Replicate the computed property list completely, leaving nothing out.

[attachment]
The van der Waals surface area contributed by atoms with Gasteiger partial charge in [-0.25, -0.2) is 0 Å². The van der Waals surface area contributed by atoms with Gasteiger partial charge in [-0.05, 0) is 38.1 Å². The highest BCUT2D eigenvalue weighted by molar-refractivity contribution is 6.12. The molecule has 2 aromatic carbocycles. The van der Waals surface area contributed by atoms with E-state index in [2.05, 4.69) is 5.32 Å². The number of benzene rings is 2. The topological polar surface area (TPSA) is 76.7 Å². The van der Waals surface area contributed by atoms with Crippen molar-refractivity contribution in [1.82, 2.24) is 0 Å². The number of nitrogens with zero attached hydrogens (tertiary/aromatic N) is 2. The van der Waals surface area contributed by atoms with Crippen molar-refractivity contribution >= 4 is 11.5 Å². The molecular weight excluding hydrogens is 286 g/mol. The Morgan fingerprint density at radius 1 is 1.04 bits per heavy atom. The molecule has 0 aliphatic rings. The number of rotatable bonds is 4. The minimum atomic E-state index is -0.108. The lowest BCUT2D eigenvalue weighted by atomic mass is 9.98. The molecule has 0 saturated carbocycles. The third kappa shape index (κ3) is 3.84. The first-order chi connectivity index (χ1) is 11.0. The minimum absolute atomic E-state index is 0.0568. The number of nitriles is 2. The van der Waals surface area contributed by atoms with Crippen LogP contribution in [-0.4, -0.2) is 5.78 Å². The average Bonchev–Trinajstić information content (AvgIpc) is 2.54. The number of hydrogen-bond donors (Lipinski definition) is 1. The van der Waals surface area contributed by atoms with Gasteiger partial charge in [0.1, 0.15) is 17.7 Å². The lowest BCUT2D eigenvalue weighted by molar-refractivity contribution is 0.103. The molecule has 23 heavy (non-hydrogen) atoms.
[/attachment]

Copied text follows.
The van der Waals surface area contributed by atoms with Gasteiger partial charge in [-0.25, -0.2) is 0 Å². The van der Waals surface area contributed by atoms with Gasteiger partial charge in [-0.05, 0) is 38.1 Å². The highest BCUT2D eigenvalue weighted by molar-refractivity contribution is 6.12. The molecule has 2 aromatic carbocycles. The van der Waals surface area contributed by atoms with E-state index in [2.05, 4.69) is 5.32 Å². The number of benzene rings is 2. The topological polar surface area (TPSA) is 76.7 Å². The van der Waals surface area contributed by atoms with Crippen molar-refractivity contribution in [1.82, 2.24) is 0 Å². The number of nitrogens with zero attached hydrogens (tertiary/aromatic N) is 2. The van der Waals surface area contributed by atoms with Crippen molar-refractivity contribution >= 4 is 11.5 Å². The molecular weight excluding hydrogens is 286 g/mol. The Morgan fingerprint density at radius 1 is 1.04 bits per heavy atom. The molecule has 0 aliphatic rings. The number of rotatable bonds is 4. The minimum atomic E-state index is -0.108. The lowest BCUT2D eigenvalue weighted by atomic mass is 9.98. The molecule has 0 saturated carbocycles. The third kappa shape index (κ3) is 3.84. The first-order chi connectivity index (χ1) is 11.0. The minimum absolute atomic E-state index is 0.0568. The number of nitriles is 2. The van der Waals surface area contributed by atoms with Crippen LogP contribution in [-0.4, -0.2) is 5.78 Å². The average Bonchev–Trinajstić information content (AvgIpc) is 2.54. The number of hydrogen-bond donors (Lipinski definition) is 1. The van der Waals surface area contributed by atoms with Gasteiger partial charge in [0.1, 0.15) is 17.7 Å². The lowest BCUT2D eigenvalue weighted by molar-refractivity contribution is 0.103. The molecule has 23 heavy (non-hydrogen) atoms.